JOHANNESBURG – The Zimbabwean government accused auditing firm Ernst and Young, Unilever South East Africa and Boc Gases Zimbabwe of externalising $35000 (R418070), $315000 and $55000 respectively.
The companies appeared on the list of individuals and corporates that officials claimed had refused to heed a three month-amnesty to return the funds.
The government also named Metallon Gold for “spurious” cash deposits in foreign banks of large amounts of $25million and 13m pula. The companies were not immediately available for comment. They are not the first that authorities have identified for alleged financial impropriety.
“The authorities have no other recourse to cause these entities and individuals to respond other than to publicise the names of the entities and individuals so that the concerned parties take heed on the importance of good corporate governance and the legal obligations and to ensure that those responsible for such illicit financial flows are brought to justice,” President Emerson Mnangagwa said.
The government said only $591m of the $1.4billion estimated had been returned to the country.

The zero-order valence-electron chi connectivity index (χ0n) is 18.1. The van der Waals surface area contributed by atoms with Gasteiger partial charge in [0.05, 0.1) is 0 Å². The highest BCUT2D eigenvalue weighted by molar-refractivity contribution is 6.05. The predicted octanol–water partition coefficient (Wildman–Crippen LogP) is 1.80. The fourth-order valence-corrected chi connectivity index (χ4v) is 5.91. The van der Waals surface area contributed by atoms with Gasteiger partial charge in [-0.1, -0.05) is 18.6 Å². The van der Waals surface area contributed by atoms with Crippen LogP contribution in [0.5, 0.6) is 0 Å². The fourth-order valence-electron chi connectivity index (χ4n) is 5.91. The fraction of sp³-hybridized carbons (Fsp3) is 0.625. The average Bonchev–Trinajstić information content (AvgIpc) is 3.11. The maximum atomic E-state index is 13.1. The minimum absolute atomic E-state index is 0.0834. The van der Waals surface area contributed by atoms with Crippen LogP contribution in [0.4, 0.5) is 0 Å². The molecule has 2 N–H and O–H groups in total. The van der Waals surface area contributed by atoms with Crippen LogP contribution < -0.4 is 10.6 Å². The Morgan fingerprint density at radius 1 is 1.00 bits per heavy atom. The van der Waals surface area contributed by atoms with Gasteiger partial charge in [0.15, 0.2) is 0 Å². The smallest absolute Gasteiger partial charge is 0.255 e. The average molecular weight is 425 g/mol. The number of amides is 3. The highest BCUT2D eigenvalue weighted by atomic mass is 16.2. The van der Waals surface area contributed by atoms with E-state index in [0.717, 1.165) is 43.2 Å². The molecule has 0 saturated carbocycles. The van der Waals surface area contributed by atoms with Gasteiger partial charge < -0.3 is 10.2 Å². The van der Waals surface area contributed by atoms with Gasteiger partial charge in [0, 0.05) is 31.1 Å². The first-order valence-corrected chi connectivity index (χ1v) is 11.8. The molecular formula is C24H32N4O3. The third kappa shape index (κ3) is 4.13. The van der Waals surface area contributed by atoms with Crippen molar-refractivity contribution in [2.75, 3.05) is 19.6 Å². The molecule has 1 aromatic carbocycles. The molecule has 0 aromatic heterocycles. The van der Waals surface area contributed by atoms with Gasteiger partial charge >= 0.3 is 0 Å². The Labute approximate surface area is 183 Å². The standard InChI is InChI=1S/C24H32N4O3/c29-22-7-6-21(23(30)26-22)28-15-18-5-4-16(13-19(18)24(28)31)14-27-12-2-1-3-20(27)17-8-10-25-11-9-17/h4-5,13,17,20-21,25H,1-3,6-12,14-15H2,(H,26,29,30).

Other companies that were also named include diamond miner Canadile Mining ($31.3m), Marange Resources ($54.2m) and Jinan Mining ($11m).
Others are Mutare Bottling, which holds a bottling and distribution licence for Coca-Cola soft drinks in Eastern Zimbabwe, Simbisa Brands, African Sun, which operates city and resort hotels in Zimbabwe, and Sino Zimbabwe Cement.
Some of the companies had partnerships with Zimbabwe government entities, with former President Robert Mugabe accusing the gem firms of looking as much as $15bn from the country’s diamond mining operations.
“Entities and individuals listed ignored and/or neglected the amnesty by failing to account for the funds indicated as having been kept outside the country in respect of unrepatriated export proceeds, payments for imports not received in Zimbabwe and funds transferred to foreign banks in cash or under spurious circumstances,” said Mnangagwa.
The release of the list sparked widespread debate on social media platforms where most observers were in disbelief that the list did not include any politicians from Mnangagwa’s new administration.
However, not everyone is excited and enthusiastic about the naming and shaming of those alleged to have externalised funds and assets.
Some have called for caution as the funds may have accrued from export forms that were not submitted to the government, while some of the companies named in the list are no-longer operational.
Pedzisai Ruhanya of the Zimbabwe Democracy Institute described the list as“phoney”. – IOL